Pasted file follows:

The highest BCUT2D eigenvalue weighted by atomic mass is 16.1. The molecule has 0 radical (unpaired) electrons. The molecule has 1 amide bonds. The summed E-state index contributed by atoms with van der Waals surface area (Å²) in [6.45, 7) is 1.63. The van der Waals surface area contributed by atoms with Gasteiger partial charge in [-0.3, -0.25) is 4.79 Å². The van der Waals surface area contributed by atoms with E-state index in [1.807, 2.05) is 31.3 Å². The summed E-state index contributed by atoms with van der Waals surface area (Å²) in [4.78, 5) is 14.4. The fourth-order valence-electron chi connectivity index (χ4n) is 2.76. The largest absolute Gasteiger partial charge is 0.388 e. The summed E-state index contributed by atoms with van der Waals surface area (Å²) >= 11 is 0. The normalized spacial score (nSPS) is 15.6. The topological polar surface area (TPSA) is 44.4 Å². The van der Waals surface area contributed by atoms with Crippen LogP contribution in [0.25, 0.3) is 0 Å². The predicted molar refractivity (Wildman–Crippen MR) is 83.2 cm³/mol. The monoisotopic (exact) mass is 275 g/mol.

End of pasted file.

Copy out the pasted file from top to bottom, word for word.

The highest BCUT2D eigenvalue weighted by atomic mass is 16.1. The molecule has 0 radical (unpaired) electrons. The molecule has 1 amide bonds. The summed E-state index contributed by atoms with van der Waals surface area (Å²) in [6.45, 7) is 1.63. The van der Waals surface area contributed by atoms with Gasteiger partial charge in [-0.3, -0.25) is 4.79 Å². The van der Waals surface area contributed by atoms with E-state index in [1.807, 2.05) is 31.3 Å². The summed E-state index contributed by atoms with van der Waals surface area (Å²) in [4.78, 5) is 14.4. The fourth-order valence-electron chi connectivity index (χ4n) is 2.76. The largest absolute Gasteiger partial charge is 0.388 e. The summed E-state index contributed by atoms with van der Waals surface area (Å²) >= 11 is 0. The normalized spacial score (nSPS) is 15.6. The topological polar surface area (TPSA) is 44.4 Å². The van der Waals surface area contributed by atoms with Crippen LogP contribution in [0.25, 0.3) is 0 Å². The predicted molar refractivity (Wildman–Crippen MR) is 83.2 cm³/mol. The monoisotopic (exact) mass is 275 g/mol.